Wednesday, 3 December 2014

Conference on future of Bharatanatyam in Singapore

By Hema Iyer Ramani

The first international conference on the Emergence, Development and Future Directions of Bharatanatyam in Singapore and Malaysia, is scheduled for 6 and 7 Dec 2014 at the Stephen Riady Centre, NUS, in Singapore. The two-day event, packed with keynote addresses, panel presentations, round table conferences, and lecdems, aims at balancing academic scholarship that the art requires with the creativity that the art involves. Jointly organised by Nrityalaya Aesthetics Society and N Dance & Yoga (A space for research and experimentation in dance and somatic practices), the conference promised to be a confluence of dance scholars, researchers, artists and cultural observers from across seven countries. 

Bharatanatyam is believed to have entered Singapore in the 1950s, even before Singapore and Malaysia were carved out of Malaya. Says Nirmala Seshadri, Artistic Director of N Dance & Yoga, “The traversing of Bharatanatyam transnationally into the Singapore framework weaves notions of culture, memory, preservation, identity, reproduction and change. Over the years, it has become important to me to acknowledge and begin to understand the complexities that surround the practice of the form – issues of diaspora, cultural heritage, caste and class, the impact of politics and cultural policies, globalisation and the challenges of intra and intercultural dialogue with regard to Bharatanatyam practice in Singapore.” The idea of the conference therefore stemmed primarily from the need to understand what it meant to be a Bharatanatyam practitioner in the context of time and location, and “to create a platform for scholars, researchers, artists and observers to come together to dialogue and examine a dance form that has etched itself in the socio-cultural landscape of Singapore and Malaysia.”

Singapore-born Indian, Nirmala Seshadri was nudged into learning dance as a child by her parents. Like most children, she simply followed the discipline and routine of classes, without understanding the ‘whys’ and ‘wherefores’ of dance. But as she grew older she found she had many questions. Her search for answers prompted her to conduct a research on the dance scene in Singapore, even as she completed her Masters’ Degree in England. She felt that an international conference would provide a space for academic scholarship and artistic interaction, and help drive the research forward.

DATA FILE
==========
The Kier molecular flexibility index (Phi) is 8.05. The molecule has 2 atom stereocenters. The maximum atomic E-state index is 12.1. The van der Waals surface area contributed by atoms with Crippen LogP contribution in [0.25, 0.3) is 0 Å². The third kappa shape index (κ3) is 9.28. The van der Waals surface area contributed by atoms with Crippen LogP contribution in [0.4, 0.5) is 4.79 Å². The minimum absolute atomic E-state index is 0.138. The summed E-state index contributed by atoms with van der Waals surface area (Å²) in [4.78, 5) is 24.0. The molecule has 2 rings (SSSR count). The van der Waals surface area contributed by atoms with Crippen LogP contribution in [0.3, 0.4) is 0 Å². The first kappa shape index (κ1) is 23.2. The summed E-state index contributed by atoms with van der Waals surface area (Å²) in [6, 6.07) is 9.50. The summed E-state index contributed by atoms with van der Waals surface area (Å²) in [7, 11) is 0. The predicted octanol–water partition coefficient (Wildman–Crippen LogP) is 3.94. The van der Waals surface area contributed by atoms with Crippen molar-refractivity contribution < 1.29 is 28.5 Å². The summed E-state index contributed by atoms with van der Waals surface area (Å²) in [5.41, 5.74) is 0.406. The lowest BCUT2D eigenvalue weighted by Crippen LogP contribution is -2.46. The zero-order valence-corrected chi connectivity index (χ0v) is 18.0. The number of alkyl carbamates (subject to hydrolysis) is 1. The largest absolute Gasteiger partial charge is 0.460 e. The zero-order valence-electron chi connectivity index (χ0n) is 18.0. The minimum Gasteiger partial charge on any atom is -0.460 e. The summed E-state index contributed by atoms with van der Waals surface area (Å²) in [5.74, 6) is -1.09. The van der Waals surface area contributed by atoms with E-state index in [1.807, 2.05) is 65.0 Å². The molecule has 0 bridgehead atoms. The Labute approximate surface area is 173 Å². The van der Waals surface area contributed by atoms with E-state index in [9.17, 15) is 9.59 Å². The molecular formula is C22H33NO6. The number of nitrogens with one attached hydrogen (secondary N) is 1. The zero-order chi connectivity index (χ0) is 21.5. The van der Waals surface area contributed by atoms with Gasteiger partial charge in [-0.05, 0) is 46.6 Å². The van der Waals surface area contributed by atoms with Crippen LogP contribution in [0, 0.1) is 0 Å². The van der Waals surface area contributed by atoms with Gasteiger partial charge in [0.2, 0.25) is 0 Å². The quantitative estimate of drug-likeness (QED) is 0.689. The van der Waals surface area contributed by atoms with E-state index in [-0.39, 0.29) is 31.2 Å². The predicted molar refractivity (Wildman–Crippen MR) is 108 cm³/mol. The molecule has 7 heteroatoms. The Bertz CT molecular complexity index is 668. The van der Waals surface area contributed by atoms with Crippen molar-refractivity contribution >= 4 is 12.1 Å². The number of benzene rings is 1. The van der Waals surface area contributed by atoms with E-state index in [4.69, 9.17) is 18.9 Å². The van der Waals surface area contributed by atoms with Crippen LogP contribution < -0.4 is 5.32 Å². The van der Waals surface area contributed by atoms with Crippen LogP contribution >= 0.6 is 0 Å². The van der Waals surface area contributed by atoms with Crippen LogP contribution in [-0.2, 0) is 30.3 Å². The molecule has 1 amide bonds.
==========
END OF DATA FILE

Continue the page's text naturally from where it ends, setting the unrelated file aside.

In 2012, a discussion with her first guru, Santha Bhaskar about a research proposal on the emergence and development of Bharatanatyam in Singapore led to greater planning, and together they drafted a proposal and presented it to the National Arts Council, which immediately came forward to fund it.

For the conference Santha Bhaskar, as joint organiser, provided invaluable information about the art form in terms of its local, regional and historical context. Prof. Urmimala Sarkar lent support as academic advisor and Nirmala took on the task of looking into every aspect in detail as curator and co-organiser. Regarding the process of inviting the panelists, they followed a simple method of first inviting scholars who had already worked in the areas relating to the conference. The next step was to call for abstracts from artists and academics in the dance field.

Says Nirmala, “It is an opportunity to establish an inter-generational dialogue within a tradition that has metamorphosed into a live ongoing practice, thereby revisiting the connection between tradition and transition. Apart from contributing to our own research on the topic, it is a means of generating research material that would be of value to artists and researchers in Singapore, and the international dance arena. Ultimately, I hope the conference will place Singapore and the region on the map of global dance scholarship.”

It is probably the first time that a conference on Bharatanatyam, of this magnitude, is being held in Singapore. Any project needs the unstinting support of sponsors, and in the Singapore chapter too, the National Arts Council and NUS (National University of Singapore’s Centre For the Arts) have come forward to translate this dream into a reality.

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